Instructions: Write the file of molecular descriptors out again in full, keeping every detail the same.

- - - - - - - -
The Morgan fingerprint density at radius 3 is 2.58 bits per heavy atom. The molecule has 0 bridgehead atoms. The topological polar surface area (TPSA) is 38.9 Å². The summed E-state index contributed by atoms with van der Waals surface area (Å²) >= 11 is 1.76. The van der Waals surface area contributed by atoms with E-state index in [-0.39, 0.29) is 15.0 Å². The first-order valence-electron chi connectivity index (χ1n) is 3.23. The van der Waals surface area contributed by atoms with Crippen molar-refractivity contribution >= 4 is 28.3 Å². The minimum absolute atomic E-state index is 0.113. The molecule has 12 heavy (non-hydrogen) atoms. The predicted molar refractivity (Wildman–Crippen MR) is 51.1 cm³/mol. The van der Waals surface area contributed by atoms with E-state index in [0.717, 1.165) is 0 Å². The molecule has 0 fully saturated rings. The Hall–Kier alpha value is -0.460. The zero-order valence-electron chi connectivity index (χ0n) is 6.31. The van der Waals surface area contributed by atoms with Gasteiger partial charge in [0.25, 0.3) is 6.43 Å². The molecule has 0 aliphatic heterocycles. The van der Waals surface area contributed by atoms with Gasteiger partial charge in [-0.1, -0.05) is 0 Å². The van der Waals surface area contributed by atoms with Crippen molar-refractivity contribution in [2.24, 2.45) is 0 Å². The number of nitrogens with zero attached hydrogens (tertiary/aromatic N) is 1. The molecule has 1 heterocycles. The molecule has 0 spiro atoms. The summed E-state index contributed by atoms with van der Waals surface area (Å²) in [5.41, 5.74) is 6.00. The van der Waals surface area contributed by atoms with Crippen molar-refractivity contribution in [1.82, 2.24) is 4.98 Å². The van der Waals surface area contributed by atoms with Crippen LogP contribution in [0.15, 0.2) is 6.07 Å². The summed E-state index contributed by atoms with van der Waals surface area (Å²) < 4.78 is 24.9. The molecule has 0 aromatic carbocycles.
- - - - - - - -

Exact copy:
The Morgan fingerprint density at radius 3 is 2.58 bits per heavy atom. The molecule has 0 bridgehead atoms. The topological polar surface area (TPSA) is 38.9 Å². The summed E-state index contributed by atoms with van der Waals surface area (Å²) >= 11 is 1.76. The van der Waals surface area contributed by atoms with E-state index in [-0.39, 0.29) is 15.0 Å². The first-order valence-electron chi connectivity index (χ1n) is 3.23. The van der Waals surface area contributed by atoms with Crippen molar-refractivity contribution >= 4 is 28.3 Å². The minimum absolute atomic E-state index is 0.113. The molecule has 12 heavy (non-hydrogen) atoms. The predicted molar refractivity (Wildman–Crippen MR) is 51.1 cm³/mol. The van der Waals surface area contributed by atoms with E-state index in [0.717, 1.165) is 0 Å². The molecule has 0 fully saturated rings. The Hall–Kier alpha value is -0.460. The zero-order valence-electron chi connectivity index (χ0n) is 6.31. The van der Waals surface area contributed by atoms with Gasteiger partial charge in [0.25, 0.3) is 6.43 Å². The molecule has 0 aliphatic heterocycles. The van der Waals surface area contributed by atoms with Gasteiger partial charge in [-0.1, -0.05) is 0 Å². The van der Waals surface area contributed by atoms with Crippen molar-refractivity contribution in [2.24, 2.45) is 0 Å². The number of nitrogens with zero attached hydrogens (tertiary/aromatic N) is 1. The molecule has 1 heterocycles. The molecule has 0 spiro atoms. The summed E-state index contributed by atoms with van der Waals surface area (Å²) in [5.41, 5.74) is 6.00. The van der Waals surface area contributed by atoms with Crippen molar-refractivity contribution in [1.82, 2.24) is 4.98 Å². The van der Waals surface area contributed by atoms with Crippen LogP contribution in [0.15, 0.2) is 6.07 Å². The summed E-state index contributed by atoms with van der Waals surface area (Å²) < 4.78 is 24.9. The molecule has 0 aromatic carbocycles.